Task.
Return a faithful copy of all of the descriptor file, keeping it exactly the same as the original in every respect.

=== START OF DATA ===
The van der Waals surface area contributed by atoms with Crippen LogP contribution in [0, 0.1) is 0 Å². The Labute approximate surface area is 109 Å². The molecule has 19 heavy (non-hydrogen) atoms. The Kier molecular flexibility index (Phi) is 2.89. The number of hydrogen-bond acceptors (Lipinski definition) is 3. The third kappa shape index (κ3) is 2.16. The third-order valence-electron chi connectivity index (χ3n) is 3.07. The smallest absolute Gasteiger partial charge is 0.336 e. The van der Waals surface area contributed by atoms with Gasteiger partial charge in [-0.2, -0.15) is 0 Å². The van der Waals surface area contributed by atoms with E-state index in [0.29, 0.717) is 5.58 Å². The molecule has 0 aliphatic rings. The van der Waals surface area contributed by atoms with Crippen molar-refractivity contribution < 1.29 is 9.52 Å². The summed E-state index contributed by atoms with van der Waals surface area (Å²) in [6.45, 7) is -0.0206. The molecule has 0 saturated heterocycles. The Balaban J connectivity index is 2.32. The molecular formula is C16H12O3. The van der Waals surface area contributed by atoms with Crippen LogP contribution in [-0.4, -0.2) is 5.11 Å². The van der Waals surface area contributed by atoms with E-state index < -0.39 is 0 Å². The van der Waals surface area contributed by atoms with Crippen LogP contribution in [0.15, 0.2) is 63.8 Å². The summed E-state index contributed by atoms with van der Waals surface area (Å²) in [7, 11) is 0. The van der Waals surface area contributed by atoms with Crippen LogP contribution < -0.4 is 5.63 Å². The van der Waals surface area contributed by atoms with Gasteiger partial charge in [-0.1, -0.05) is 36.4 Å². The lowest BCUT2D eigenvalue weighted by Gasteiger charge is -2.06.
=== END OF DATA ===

The van der Waals surface area contributed by atoms with Crippen LogP contribution in [0, 0.1) is 0 Å². The Labute approximate surface area is 109 Å². The molecule has 19 heavy (non-hydrogen) atoms. The Kier molecular flexibility index (Phi) is 2.89. The number of hydrogen-bond acceptors (Lipinski definition) is 3. The third kappa shape index (κ3) is 2.16. The third-order valence-electron chi connectivity index (χ3n) is 3.07. The smallest absolute Gasteiger partial charge is 0.336 e. The van der Waals surface area contributed by atoms with Gasteiger partial charge in [-0.2, -0.15) is 0 Å². The van der Waals surface area contributed by atoms with E-state index in [0.29, 0.717) is 5.58 Å². The molecule has 0 aliphatic rings. The van der Waals surface area contributed by atoms with Crippen molar-refractivity contribution < 1.29 is 9.52 Å². The summed E-state index contributed by atoms with van der Waals surface area (Å²) in [6.45, 7) is -0.0206. The molecule has 0 saturated heterocycles. The Balaban J connectivity index is 2.32. The molecular formula is C16H12O3. The van der Waals surface area contributed by atoms with Crippen LogP contribution in [-0.4, -0.2) is 5.11 Å². The van der Waals surface area contributed by atoms with E-state index < -0.39 is 0 Å². The van der Waals surface area contributed by atoms with Crippen LogP contribution in [0.15, 0.2) is 63.8 Å². The summed E-state index contributed by atoms with van der Waals surface area (Å²) in [7, 11) is 0. The van der Waals surface area contributed by atoms with Crippen LogP contribution < -0.4 is 5.63 Å². The van der Waals surface area contributed by atoms with Gasteiger partial charge in [-0.1, -0.05) is 36.4 Å². The lowest BCUT2D eigenvalue weighted by Gasteiger charge is -2.06.